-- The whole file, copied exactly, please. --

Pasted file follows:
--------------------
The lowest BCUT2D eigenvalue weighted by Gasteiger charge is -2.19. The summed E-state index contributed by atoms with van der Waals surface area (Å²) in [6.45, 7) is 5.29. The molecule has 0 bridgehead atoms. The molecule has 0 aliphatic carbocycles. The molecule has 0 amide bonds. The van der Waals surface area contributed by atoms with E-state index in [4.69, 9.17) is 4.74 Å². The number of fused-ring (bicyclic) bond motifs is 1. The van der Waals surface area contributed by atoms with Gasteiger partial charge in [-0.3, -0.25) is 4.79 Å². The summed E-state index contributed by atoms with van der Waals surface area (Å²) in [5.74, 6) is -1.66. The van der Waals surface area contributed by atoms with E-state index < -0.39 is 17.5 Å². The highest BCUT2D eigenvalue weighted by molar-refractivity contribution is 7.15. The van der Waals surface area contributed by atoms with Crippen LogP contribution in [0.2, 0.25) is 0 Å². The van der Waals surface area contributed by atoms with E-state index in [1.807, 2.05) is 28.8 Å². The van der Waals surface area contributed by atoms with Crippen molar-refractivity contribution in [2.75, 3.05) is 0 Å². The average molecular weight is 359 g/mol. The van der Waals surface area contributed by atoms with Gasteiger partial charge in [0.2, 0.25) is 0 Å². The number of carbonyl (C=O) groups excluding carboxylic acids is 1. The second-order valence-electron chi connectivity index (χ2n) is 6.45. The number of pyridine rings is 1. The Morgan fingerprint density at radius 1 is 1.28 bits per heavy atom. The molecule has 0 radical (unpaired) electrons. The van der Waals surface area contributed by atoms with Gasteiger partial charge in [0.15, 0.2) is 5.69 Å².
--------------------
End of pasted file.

The lowest BCUT2D eigenvalue weighted by Gasteiger charge is -2.19. The summed E-state index contributed by atoms with van der Waals surface area (Å²) in [6.45, 7) is 5.29. The molecule has 0 bridgehead atoms. The molecule has 0 aliphatic carbocycles. The molecule has 0 amide bonds. The van der Waals surface area contributed by atoms with E-state index in [4.69, 9.17) is 4.74 Å². The number of fused-ring (bicyclic) bond motifs is 1. The van der Waals surface area contributed by atoms with Gasteiger partial charge in [-0.3, -0.25) is 4.79 Å². The summed E-state index contributed by atoms with van der Waals surface area (Å²) in [5.74, 6) is -1.66. The van der Waals surface area contributed by atoms with E-state index < -0.39 is 17.5 Å². The highest BCUT2D eigenvalue weighted by molar-refractivity contribution is 7.15. The van der Waals surface area contributed by atoms with Crippen LogP contribution in [0.2, 0.25) is 0 Å². The van der Waals surface area contributed by atoms with E-state index in [1.807, 2.05) is 28.8 Å². The van der Waals surface area contributed by atoms with Crippen molar-refractivity contribution in [2.75, 3.05) is 0 Å². The average molecular weight is 359 g/mol. The van der Waals surface area contributed by atoms with Gasteiger partial charge in [0.2, 0.25) is 0 Å². The number of carbonyl (C=O) groups excluding carboxylic acids is 1. The second-order valence-electron chi connectivity index (χ2n) is 6.45. The number of pyridine rings is 1. The Morgan fingerprint density at radius 1 is 1.28 bits per heavy atom. The molecule has 0 radical (unpaired) electrons. The van der Waals surface area contributed by atoms with Gasteiger partial charge in [0.15, 0.2) is 5.69 Å².